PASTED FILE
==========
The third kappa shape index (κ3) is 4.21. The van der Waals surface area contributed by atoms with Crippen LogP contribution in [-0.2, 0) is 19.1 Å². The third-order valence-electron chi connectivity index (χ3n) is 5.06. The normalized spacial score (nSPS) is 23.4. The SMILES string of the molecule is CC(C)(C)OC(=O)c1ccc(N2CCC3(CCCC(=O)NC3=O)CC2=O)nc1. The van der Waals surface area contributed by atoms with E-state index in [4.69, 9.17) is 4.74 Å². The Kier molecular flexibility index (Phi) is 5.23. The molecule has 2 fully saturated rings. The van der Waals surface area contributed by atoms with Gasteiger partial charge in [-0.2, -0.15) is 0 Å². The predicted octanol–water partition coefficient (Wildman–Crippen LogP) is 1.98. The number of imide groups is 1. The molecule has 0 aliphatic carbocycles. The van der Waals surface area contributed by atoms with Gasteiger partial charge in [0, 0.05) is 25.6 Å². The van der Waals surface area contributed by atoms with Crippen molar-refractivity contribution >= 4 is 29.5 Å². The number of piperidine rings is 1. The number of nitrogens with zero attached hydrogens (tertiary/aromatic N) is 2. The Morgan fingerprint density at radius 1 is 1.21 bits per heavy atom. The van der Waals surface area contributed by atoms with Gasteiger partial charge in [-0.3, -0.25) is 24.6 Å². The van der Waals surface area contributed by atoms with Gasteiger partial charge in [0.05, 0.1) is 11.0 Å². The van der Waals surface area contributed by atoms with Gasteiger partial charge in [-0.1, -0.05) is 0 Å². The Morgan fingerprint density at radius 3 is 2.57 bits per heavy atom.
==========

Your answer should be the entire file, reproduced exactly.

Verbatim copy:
The third kappa shape index (κ3) is 4.21. The van der Waals surface area contributed by atoms with Crippen LogP contribution in [-0.2, 0) is 19.1 Å². The third-order valence-electron chi connectivity index (χ3n) is 5.06. The normalized spacial score (nSPS) is 23.4. The SMILES string of the molecule is CC(C)(C)OC(=O)c1ccc(N2CCC3(CCCC(=O)NC3=O)CC2=O)nc1. The van der Waals surface area contributed by atoms with E-state index in [4.69, 9.17) is 4.74 Å². The Kier molecular flexibility index (Phi) is 5.23. The molecule has 2 fully saturated rings. The van der Waals surface area contributed by atoms with Gasteiger partial charge in [-0.2, -0.15) is 0 Å². The predicted octanol–water partition coefficient (Wildman–Crippen LogP) is 1.98. The number of imide groups is 1. The molecule has 0 aliphatic carbocycles. The van der Waals surface area contributed by atoms with Gasteiger partial charge in [0, 0.05) is 25.6 Å². The van der Waals surface area contributed by atoms with Crippen molar-refractivity contribution >= 4 is 29.5 Å². The number of piperidine rings is 1. The number of nitrogens with zero attached hydrogens (tertiary/aromatic N) is 2. The Morgan fingerprint density at radius 1 is 1.21 bits per heavy atom. The van der Waals surface area contributed by atoms with Gasteiger partial charge in [-0.3, -0.25) is 24.6 Å². The van der Waals surface area contributed by atoms with Gasteiger partial charge in [0.05, 0.1) is 11.0 Å². The van der Waals surface area contributed by atoms with Gasteiger partial charge in [-0.1, -0.05) is 0 Å². The Morgan fingerprint density at radius 3 is 2.57 bits per heavy atom.